Would you recommend starting with a free platform like WordPress or
    go for a paid option? There are so many choices out there that I’m completely overwhelmed .. Any tips? Thanks!ReplyCancel

  • jessica - What is the process for canning milk in 2 qt. jars?ReplyCancel

  • brenda - Was trying to see if i could can cheese or milk in recipies like chowders and if you can can milk I would think it would be fine to can recipies with dairy…..what do ya think?ReplyCancel

  • Terence - So having enough chicken recipes in the kitchen would be
    rewarding. When a coating such as bread crumbs are applied to the meat the flavors and coating will
    cover a greater amount of the meat’s surface offering more of these flavors per bite. This is certainly cheaper than taking them out for fast food and fried chicken is very simple to make.ReplyCancel

  • Tracey - My answer to USDA..they say its ok to send chicken to China and be processed and sent back to the us..and not required to be labeled as such…. is safe..idk but not sure I would rely in everything they say as correct……IMOReplyCancel

  • Patricia - Hi! I’d like to know if you tried canning rice pudding. I’ve done it before, but I used the water bath and even though the jars did seal, when I tried and opened one of them, it had gone rancid. Any suggestions? Thanks! :o)ReplyCancel

  • Robin - when you say “strain” the milk, what do you strain thru and what are you straining out? Also, if I have more than one batch to do, can I let out the steam at the end of the first so the second can go in sooner? Thanks! beautiful article, exciting possibilitiesReplyCancel

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  • Bev Devins - I have recently canned goat milk using the above recipe. The milk is separated in the sealed jars. Will it come back together for feeding bottle baby goats in the fall or will it stay clumpy? My freezers are full of frozen milk and thought this would be the perfect solution. It will be if the milk reconstitues to go through a nipple. Thanks & I await hearing from you!ReplyCancel

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  • PattyB - Well I’ve been wrestling with this idea for some time. I keep researching it trying to find out exactly WHY it is NOT recommended. Here is the simple answer, “milk and butter are low acid products that “support the outgrowth of C. botulinum and toxin formation in a sealed jar at room temperature.” She explained that fats can protect botulism spores and toxins from heat if they are in a product during a canning process. This is why canning milk, butter and/or the addition of milk or butter to other products to be canned is not recommended.”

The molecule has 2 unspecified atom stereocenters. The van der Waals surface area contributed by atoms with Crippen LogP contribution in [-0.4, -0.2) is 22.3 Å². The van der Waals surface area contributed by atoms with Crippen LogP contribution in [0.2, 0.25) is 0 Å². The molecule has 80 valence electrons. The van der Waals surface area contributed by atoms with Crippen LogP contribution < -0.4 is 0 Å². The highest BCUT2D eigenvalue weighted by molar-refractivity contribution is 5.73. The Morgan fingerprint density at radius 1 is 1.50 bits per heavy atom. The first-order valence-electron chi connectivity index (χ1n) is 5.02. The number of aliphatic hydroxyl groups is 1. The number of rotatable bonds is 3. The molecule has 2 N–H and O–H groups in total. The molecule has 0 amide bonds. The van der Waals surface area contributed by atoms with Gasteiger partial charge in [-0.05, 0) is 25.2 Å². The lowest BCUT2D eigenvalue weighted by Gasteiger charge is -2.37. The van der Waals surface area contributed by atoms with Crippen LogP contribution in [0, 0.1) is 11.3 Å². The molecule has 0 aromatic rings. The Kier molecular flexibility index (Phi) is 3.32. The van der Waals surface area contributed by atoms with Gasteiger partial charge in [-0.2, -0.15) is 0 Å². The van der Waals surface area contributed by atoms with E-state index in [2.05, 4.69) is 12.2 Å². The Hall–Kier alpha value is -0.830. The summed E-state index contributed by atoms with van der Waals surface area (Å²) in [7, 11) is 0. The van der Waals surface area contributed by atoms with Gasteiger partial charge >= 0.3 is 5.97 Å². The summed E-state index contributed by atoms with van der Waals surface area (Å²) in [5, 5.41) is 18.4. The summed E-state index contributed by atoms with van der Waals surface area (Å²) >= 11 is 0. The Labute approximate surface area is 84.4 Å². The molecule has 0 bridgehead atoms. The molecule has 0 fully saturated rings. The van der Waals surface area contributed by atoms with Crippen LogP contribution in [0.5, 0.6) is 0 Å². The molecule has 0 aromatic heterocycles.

Everyone who says that they have been doing it for years can write about it. Those who had botulism in their finished produce can’t write about it.

    Also, the reason why milk separates is because “Milk is a finely balanced emulsion of proteins in water. If the proteins are over-heated, they drop out of suspension and the milk separates”

    Here is the full article and it is from the Razor Family Farms as mentioned above: http://razorfamilyfarms.com/cooking/canning-and-preserving-milk-at-home/ReplyCancel

  • ann - I want to can store bought fresh coconut milk. Will it look and taste same after processing?ReplyCancel

  • Diane - After canning my fresh raw cow’s milk I noticed qts had a yellowish “chunk” in them . Is that normal ? A friend canned some qts for me at her farm & I checked them…chunks in them as well ?ReplyCancel

  • Canning milk - The Goat Spot - Goat Forum - […] looks pretty comprehensive http://razorfamilyfarms.com/cooking/canning-and-preserving-milk-at-home/ I do not sterilize jars when I can as the extreme temperatures in pressure canning kill […]ReplyCancel

  • Theresa - Hello! I’m encouraged by this post about safely canning milk. Thank you for sharing this info! I have a recipe for caramel sauce made with goat milk and I’ve been trying to figure out how to safely can it. Do you think your method of canning milk would work?ReplyCancel

  • Brenda - You made canned condensed milk. To can milk FOR DRINKING just process for one (1) minute at 10 lbs. Pressure. Lasts 6 months safely and tastes fresh on cereal too. I’ve done this successfully using store bought cow’s milk as well as fresh goats milk.ReplyCancel

  • Crystal - How long will the milk last canned?ReplyCancel

  • Caribou Jade - Is the processing method and time the same for soy milk? I can’t find info anywhere.ReplyCancel

  • Asavari - Can you please suggest about coconut milk canning? and what is the procedure before retorting cans means homogenization, pasteurization etc.?ReplyCancel

  • Franceska - I canned several qt of whole milk. How do I use the milk? I read heat for 10min not boil and definately stir. Is this all I have to do?

  • Lisa - My canned milk curdled. Why and is it bad? Thanks, lisaReplyCancel

  • Michele Enochs - Can you use this method to can evaporated and sweeten condense milkReplyCancel

  • Naomi - I found your site as I was googling for advice about canning coconut cream. I have come into possession of two #10 cans of Native Forest coconut cream. I haven’t opened them because when I do I need to know how I’m going to preserve what I don’t use. I hate to lose my lovely coconut cream and was hoping to find that I can successfully can it in jars. Do you have any insight about doing this? I’d appreciate your advice if you have any.ReplyCancel

  • Home Canning Milk – Brenda Nolen - […] the original link for canning milk (which produces a much more “cooked” […]ReplyCancel

  • Bethany - Is there a way to can milk based gravy safely? It would be so nice to have on hand.ReplyCancel